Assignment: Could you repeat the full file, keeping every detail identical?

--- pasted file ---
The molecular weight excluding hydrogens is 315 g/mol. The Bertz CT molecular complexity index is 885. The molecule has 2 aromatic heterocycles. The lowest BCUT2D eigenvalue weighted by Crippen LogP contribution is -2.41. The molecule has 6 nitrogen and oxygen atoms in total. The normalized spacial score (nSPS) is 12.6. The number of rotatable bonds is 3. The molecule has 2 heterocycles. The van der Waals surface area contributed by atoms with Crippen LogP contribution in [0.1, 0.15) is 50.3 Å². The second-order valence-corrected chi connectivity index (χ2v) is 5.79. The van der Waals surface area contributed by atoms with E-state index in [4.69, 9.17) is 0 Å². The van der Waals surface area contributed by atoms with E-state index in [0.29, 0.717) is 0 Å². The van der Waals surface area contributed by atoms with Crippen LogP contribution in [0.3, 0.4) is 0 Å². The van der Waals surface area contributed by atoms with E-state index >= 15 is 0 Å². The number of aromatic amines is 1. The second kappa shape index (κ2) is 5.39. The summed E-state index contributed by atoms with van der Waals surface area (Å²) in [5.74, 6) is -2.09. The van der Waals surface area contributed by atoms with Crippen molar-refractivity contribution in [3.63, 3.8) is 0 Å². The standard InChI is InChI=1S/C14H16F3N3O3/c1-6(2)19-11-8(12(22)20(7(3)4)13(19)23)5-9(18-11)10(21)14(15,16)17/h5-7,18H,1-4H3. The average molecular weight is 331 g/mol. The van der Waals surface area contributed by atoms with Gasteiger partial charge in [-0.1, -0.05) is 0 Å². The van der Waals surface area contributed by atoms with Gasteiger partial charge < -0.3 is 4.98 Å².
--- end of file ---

The molecular weight excluding hydrogens is 315 g/mol. The Bertz CT molecular complexity index is 885. The molecule has 2 aromatic heterocycles. The lowest BCUT2D eigenvalue weighted by Crippen LogP contribution is -2.41. The molecule has 6 nitrogen and oxygen atoms in total. The normalized spacial score (nSPS) is 12.6. The number of rotatable bonds is 3. The molecule has 2 heterocycles. The van der Waals surface area contributed by atoms with Crippen LogP contribution in [0.1, 0.15) is 50.3 Å². The second-order valence-corrected chi connectivity index (χ2v) is 5.79. The van der Waals surface area contributed by atoms with E-state index in [4.69, 9.17) is 0 Å². The van der Waals surface area contributed by atoms with E-state index in [0.29, 0.717) is 0 Å². The van der Waals surface area contributed by atoms with Crippen LogP contribution in [0.3, 0.4) is 0 Å². The van der Waals surface area contributed by atoms with E-state index >= 15 is 0 Å². The number of aromatic amines is 1. The second kappa shape index (κ2) is 5.39. The summed E-state index contributed by atoms with van der Waals surface area (Å²) in [5.74, 6) is -2.09. The van der Waals surface area contributed by atoms with Crippen molar-refractivity contribution in [3.63, 3.8) is 0 Å². The standard InChI is InChI=1S/C14H16F3N3O3/c1-6(2)19-11-8(12(22)20(7(3)4)13(19)23)5-9(18-11)10(21)14(15,16)17/h5-7,18H,1-4H3. The average molecular weight is 331 g/mol. The van der Waals surface area contributed by atoms with Gasteiger partial charge in [-0.1, -0.05) is 0 Å². The van der Waals surface area contributed by atoms with Gasteiger partial charge < -0.3 is 4.98 Å².